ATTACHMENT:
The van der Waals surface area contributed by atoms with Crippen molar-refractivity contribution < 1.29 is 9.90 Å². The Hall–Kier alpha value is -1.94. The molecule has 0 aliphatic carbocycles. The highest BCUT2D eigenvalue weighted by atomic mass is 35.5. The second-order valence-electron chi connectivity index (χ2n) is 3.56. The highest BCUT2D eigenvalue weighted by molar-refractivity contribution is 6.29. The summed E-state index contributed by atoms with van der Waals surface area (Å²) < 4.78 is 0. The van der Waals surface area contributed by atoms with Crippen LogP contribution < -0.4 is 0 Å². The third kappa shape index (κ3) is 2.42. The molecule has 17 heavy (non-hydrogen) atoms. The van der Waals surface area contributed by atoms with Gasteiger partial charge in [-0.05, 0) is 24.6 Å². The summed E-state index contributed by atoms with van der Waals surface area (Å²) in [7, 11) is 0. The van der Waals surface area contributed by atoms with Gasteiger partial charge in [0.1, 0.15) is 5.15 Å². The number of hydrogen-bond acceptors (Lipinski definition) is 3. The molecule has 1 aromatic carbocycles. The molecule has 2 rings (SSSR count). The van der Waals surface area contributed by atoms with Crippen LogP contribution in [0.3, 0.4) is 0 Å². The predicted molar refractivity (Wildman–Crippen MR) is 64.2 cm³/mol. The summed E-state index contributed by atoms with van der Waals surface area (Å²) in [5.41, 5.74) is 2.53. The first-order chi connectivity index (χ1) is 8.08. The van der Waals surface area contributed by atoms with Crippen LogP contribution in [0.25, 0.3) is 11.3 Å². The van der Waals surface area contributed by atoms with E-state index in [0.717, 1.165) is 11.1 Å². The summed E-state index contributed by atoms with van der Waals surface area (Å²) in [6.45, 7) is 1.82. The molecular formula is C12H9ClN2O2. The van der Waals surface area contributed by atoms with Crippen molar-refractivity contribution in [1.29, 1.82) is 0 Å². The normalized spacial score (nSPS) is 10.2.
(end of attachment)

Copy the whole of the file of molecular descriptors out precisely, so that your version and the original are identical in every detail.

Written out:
The van der Waals surface area contributed by atoms with Crippen molar-refractivity contribution < 1.29 is 9.90 Å². The Hall–Kier alpha value is -1.94. The molecule has 0 aliphatic carbocycles. The highest BCUT2D eigenvalue weighted by atomic mass is 35.5. The second-order valence-electron chi connectivity index (χ2n) is 3.56. The highest BCUT2D eigenvalue weighted by molar-refractivity contribution is 6.29. The summed E-state index contributed by atoms with van der Waals surface area (Å²) < 4.78 is 0. The van der Waals surface area contributed by atoms with Crippen LogP contribution < -0.4 is 0 Å². The third kappa shape index (κ3) is 2.42. The molecule has 17 heavy (non-hydrogen) atoms. The van der Waals surface area contributed by atoms with Gasteiger partial charge in [-0.05, 0) is 24.6 Å². The summed E-state index contributed by atoms with van der Waals surface area (Å²) in [7, 11) is 0. The van der Waals surface area contributed by atoms with Gasteiger partial charge in [0.1, 0.15) is 5.15 Å². The number of hydrogen-bond acceptors (Lipinski definition) is 3. The molecule has 1 aromatic carbocycles. The molecule has 2 rings (SSSR count). The van der Waals surface area contributed by atoms with Crippen LogP contribution in [0.3, 0.4) is 0 Å². The predicted molar refractivity (Wildman–Crippen MR) is 64.2 cm³/mol. The summed E-state index contributed by atoms with van der Waals surface area (Å²) in [5.41, 5.74) is 2.53. The first-order chi connectivity index (χ1) is 8.08. The van der Waals surface area contributed by atoms with Crippen LogP contribution in [0.25, 0.3) is 11.3 Å². The van der Waals surface area contributed by atoms with E-state index in [0.717, 1.165) is 11.1 Å². The summed E-state index contributed by atoms with van der Waals surface area (Å²) in [6.45, 7) is 1.82. The molecular formula is C12H9ClN2O2. The van der Waals surface area contributed by atoms with Crippen molar-refractivity contribution in [1.29, 1.82) is 0 Å². The normalized spacial score (nSPS) is 10.2.